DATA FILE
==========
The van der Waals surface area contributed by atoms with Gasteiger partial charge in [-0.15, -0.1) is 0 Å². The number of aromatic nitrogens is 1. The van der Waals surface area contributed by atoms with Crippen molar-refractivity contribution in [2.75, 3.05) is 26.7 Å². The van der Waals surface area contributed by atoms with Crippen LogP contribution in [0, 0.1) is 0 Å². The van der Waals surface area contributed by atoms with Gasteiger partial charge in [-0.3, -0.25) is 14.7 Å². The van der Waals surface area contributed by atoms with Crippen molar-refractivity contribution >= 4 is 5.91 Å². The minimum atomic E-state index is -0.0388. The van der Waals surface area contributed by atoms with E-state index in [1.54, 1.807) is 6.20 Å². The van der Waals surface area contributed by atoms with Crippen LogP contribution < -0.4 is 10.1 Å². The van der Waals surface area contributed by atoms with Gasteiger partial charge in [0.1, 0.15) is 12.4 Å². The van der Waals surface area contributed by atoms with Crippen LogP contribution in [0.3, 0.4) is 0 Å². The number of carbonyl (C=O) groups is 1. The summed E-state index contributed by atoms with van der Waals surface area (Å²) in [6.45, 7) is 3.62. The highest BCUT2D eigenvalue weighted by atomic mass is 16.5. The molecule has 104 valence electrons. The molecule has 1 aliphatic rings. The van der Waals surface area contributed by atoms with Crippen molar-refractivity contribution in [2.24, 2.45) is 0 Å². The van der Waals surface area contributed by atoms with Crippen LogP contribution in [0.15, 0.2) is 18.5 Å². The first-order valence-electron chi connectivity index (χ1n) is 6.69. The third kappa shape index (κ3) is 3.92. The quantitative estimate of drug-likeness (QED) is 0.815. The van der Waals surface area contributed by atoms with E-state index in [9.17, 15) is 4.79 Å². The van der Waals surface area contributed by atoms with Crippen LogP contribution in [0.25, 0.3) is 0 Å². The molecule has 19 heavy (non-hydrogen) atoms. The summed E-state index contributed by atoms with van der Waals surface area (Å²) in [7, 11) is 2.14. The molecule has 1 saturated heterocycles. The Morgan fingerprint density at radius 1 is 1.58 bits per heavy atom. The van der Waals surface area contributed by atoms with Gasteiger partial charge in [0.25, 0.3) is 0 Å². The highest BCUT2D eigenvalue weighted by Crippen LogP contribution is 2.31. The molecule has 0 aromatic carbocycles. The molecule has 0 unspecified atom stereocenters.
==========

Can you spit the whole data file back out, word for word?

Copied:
The van der Waals surface area contributed by atoms with Gasteiger partial charge in [-0.15, -0.1) is 0 Å². The number of aromatic nitrogens is 1. The van der Waals surface area contributed by atoms with Crippen molar-refractivity contribution in [2.75, 3.05) is 26.7 Å². The van der Waals surface area contributed by atoms with Crippen LogP contribution in [0, 0.1) is 0 Å². The van der Waals surface area contributed by atoms with Gasteiger partial charge in [-0.3, -0.25) is 14.7 Å². The van der Waals surface area contributed by atoms with Crippen molar-refractivity contribution >= 4 is 5.91 Å². The minimum atomic E-state index is -0.0388. The van der Waals surface area contributed by atoms with E-state index in [1.54, 1.807) is 6.20 Å². The van der Waals surface area contributed by atoms with Crippen LogP contribution < -0.4 is 10.1 Å². The van der Waals surface area contributed by atoms with Gasteiger partial charge in [0.1, 0.15) is 12.4 Å². The van der Waals surface area contributed by atoms with Crippen LogP contribution in [0.3, 0.4) is 0 Å². The number of carbonyl (C=O) groups is 1. The summed E-state index contributed by atoms with van der Waals surface area (Å²) in [6.45, 7) is 3.62. The highest BCUT2D eigenvalue weighted by atomic mass is 16.5. The molecule has 104 valence electrons. The molecule has 1 aliphatic rings. The van der Waals surface area contributed by atoms with Crippen molar-refractivity contribution in [2.24, 2.45) is 0 Å². The van der Waals surface area contributed by atoms with Crippen LogP contribution in [0.15, 0.2) is 18.5 Å². The first-order valence-electron chi connectivity index (χ1n) is 6.69. The third kappa shape index (κ3) is 3.92. The quantitative estimate of drug-likeness (QED) is 0.815. The van der Waals surface area contributed by atoms with E-state index in [9.17, 15) is 4.79 Å². The van der Waals surface area contributed by atoms with Crippen LogP contribution in [0.25, 0.3) is 0 Å². The molecule has 19 heavy (non-hydrogen) atoms. The summed E-state index contributed by atoms with van der Waals surface area (Å²) in [7, 11) is 2.14. The molecule has 1 saturated heterocycles. The Morgan fingerprint density at radius 1 is 1.58 bits per heavy atom. The van der Waals surface area contributed by atoms with Gasteiger partial charge in [0.25, 0.3) is 0 Å². The highest BCUT2D eigenvalue weighted by Crippen LogP contribution is 2.31. The molecule has 0 aromatic carbocycles. The molecule has 0 unspecified atom stereocenters.